Wiebe: With less than a year to build up to MLS, can FC Cincinnati compete?

Alan Koch - Pumps Fist - USOC win v Chicago

I hope the party was fun, Cincinnati.

It looked like the pints were flowing at Rhinegeist. Fountain Square was predictably plastered with orange and blue. Nippert Stadium already bumps, and that new stadium in the West End will be your very own soccer cathedral.

Major League Soccer will be better with FC Cincinnati in it, but there’s no time to be complacent – even if you’re a little hung over from Tuesday’s celebration. That’s not news to anyone in the Queen City. Not the supporters. Not the players. Not the front office. Not ownership.

The clock is ticking, and FCC must put together an MLS-ready product on the field on a tighter timeline, from expansion announcement to first kick, than any expansion team has faced since Real Salt Lake in 2004 and 2005. I don't have to tell you the league looks a whole lot different now than it did then.

Wiebe: With less than a year to build up to MLS, can FC Cincinnati compete? -

FCC fans at Tuesday's expansion announcement | USA Today Sports Images

The club’s first preseason will be here in less than eight months, the first game in less than a year. There are two transfer windows between now and Cincinnati’s MLS debut, and the club must take full advantage of both … while still striving to win the U.S. Open Cup and USL Cup.

It’s a daunting task. Fortunately, they’re not starting from scratch.

Cincy have a head coach in Alan Koch, an assistant who took over from John Harkes before the 2017 season. In March, Luke Sassano was hired as technical director, coming over from the New York Cosmos to develop the first-team squad as well as build out the academy required by MLS. Like the rest of the front office, it’s safe to say more hires are coming.

Behind the scenes, they’ve been preparing for the transition. The club has summer targets with MLS in mind. They’re scouting the league with a host of draft mechanisms coming in December and January.

“We’ve been thinking about 2019 for some time,” Koch said. “It’s why we brought some of the players we currently have. We’re going to try to do some work if we can in the summertime. It’s not that easy when you’re in one league moving into another, but we’re definitely exploring all sorts of different avenues to prepare this team the best we can for 2019.”

Every training session and game from now until the end of the season is an opportunity for players in the current squad to earn an MLS contract.

“We are definitely looking at every type of opportunity to prepare this team to come out next year and be ready to compete on the field from Day 1,” Sassano told ExtraTime Radio.

That’s easier to say, and harder to accomplish. Both know that if FC Cincinnati aren’t ready next March, it’ll show. And fast. Fact is, since the Chicago Fire did the double in their inaugural season in 1998, Seattle and Atlanta are the only expansion teams to make the playoffs in their first MLS season. Eleven other clubs have finished their debut year below the line.

Fortunately, Cincinnati know a thing or two about accelerated growth. This club, after all, hasn’t yet turned four years old and has just two competitive seasons under its belt. They’ve made the USL Cup Playoffs in both years and nearly made the Open Cup final last season, blowing a 2-0 lead at home to the New York Red Bulls in a gripping semifinal match.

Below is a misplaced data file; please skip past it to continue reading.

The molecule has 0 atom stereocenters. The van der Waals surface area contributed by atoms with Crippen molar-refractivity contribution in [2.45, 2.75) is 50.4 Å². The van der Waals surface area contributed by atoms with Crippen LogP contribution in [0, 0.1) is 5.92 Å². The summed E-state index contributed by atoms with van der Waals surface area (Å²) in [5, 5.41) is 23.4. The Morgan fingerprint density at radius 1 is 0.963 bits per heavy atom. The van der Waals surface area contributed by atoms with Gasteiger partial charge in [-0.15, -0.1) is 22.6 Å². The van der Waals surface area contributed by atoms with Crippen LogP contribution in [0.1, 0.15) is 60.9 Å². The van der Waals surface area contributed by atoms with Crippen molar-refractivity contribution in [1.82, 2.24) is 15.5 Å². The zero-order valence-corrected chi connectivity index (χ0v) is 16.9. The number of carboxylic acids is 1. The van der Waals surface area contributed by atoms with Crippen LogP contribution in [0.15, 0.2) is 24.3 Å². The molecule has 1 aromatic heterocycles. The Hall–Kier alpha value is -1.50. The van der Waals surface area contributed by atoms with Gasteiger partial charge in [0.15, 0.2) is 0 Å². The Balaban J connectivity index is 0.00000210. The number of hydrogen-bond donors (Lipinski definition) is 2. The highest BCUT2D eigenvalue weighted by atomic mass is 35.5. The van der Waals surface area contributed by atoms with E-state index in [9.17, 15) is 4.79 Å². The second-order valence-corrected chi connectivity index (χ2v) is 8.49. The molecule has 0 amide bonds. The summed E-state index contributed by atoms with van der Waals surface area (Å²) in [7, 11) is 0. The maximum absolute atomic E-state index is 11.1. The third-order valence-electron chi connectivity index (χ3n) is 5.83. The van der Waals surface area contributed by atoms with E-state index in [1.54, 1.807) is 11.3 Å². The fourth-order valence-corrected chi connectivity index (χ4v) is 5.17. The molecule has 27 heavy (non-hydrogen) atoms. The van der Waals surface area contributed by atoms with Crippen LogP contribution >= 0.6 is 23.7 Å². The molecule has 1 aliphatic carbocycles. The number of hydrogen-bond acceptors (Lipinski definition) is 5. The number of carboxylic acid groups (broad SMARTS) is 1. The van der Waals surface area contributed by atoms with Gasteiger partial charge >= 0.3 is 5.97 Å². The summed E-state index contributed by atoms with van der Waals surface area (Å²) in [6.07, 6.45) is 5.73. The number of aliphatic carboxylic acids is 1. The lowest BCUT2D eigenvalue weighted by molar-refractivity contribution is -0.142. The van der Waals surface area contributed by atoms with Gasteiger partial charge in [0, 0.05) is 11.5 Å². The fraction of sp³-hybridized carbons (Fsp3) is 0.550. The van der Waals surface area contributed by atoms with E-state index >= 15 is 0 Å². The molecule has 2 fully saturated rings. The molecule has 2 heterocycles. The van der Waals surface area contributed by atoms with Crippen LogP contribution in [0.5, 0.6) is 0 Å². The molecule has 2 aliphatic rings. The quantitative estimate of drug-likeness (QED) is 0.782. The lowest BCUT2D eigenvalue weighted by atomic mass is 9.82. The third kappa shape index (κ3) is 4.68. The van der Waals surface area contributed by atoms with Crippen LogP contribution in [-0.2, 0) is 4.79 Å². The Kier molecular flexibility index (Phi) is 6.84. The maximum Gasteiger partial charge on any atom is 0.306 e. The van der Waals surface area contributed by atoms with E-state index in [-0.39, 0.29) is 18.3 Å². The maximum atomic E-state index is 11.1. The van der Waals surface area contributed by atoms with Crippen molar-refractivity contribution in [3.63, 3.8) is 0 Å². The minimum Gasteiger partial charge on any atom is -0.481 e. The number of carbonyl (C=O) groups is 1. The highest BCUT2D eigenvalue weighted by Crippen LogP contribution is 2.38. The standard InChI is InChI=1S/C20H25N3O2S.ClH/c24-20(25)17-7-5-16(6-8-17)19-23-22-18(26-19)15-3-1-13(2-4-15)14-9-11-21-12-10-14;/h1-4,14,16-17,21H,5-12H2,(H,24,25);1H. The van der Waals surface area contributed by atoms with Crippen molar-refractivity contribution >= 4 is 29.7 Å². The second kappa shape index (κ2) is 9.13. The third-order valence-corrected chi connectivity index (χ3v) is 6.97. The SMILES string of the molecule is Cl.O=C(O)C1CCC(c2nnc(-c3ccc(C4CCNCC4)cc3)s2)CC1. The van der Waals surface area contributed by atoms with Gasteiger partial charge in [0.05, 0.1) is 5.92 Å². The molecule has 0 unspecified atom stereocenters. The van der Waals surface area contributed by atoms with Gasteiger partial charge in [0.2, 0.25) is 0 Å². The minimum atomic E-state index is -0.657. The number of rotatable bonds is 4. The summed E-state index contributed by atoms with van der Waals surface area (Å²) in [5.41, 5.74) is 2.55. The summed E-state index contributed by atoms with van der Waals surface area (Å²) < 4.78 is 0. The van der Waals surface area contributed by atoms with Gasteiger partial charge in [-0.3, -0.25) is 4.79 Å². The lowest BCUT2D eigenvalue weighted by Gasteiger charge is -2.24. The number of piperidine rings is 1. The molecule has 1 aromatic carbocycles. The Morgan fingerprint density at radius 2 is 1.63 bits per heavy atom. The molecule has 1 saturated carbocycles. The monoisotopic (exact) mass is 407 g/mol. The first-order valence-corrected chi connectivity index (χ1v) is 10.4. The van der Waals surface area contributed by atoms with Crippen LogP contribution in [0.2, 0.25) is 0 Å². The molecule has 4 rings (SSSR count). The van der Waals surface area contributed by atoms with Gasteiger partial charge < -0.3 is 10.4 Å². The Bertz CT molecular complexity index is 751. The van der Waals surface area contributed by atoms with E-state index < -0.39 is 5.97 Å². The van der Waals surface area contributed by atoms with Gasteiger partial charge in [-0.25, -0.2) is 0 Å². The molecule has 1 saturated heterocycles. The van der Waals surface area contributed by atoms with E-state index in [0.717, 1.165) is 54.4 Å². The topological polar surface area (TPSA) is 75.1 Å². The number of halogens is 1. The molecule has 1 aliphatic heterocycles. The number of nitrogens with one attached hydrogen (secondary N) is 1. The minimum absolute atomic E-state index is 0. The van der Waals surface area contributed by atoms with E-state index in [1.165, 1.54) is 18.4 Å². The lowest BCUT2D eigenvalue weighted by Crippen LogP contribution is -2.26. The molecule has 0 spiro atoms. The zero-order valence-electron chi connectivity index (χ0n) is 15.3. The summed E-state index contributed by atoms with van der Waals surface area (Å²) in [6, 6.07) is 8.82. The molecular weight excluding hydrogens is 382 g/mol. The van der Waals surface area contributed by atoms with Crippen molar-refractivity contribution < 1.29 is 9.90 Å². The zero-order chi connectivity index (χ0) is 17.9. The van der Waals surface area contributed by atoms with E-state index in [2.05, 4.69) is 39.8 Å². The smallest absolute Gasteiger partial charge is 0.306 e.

Minnesota will come to southern Ohio in a week for a Fourth Round USOC match, an opportunity for the current squad to prove they can hack it against MLS competition a year after knocking out Columbus Crew SC and the Fire. Cincinnati currently stand second in USL’s Eastern Conference, two points back of rivals Louisville City FC.

“We’re determined to keep winning this year,” president and GM Jeff Berding said. “That’s a part of our DNA.”

Minnesota United said the same thing about NASL, and critics (myself included) argued that not enough focus was paid to scouting and signing MLS-ready players as they set records for defensive futility and finished second-to-last in the Western Conference in their first season.

When I chatted with Sassano on Tuesday, he was watching two games while analyzing player data. He was planning on being back in the office after the celebrations wrapped up. The timeline is tight, but the former MLS midfielder said player-profile targets for 2019 have been established, players identified and phone calls made with the summer and winter windows in mind.

Cincy are determined to keep winning in USL – the 24,000-plus fans who come to watch them at Nippert demand that – but they know they need to look at (and ultimately land) a different level of player to compete in a league awash in Targeted Allocation Money and Designated Players.

Wiebe: With less than a year to build up to MLS, can FC Cincinnati compete? -

"The Bailey," Cincinnati's supporter section at Nippert Stadium | USA Today Sports Images

“We’re going to be aggressive in the marketplace. We have a very committed ownership group,” Sassano said. “I anticipate that we’ll have those higher-level type of impact players in Year 1.

“By no means are we afraid to compete, whether it’s on the DP or TAM type of player,” he added, “but we also want to be smart about what we’re doing. We know we need to balance the short-term performance and expectations with our long-term investment strategy.”

Can FCC do it? Can they build a competitive team, perhaps even make the playoffs, with just seven months to work with? Can they follow the example set by Seattle, Atlanta and – for now, anyway – LAFC? Can they sustain it well after the heady first year is over?

Why not? Professional soccer in Cincinnati was but a twinkle in Berding and managing owner Carl Lindner III’s eyes three years ago, and here we are. They just better get busy doing it.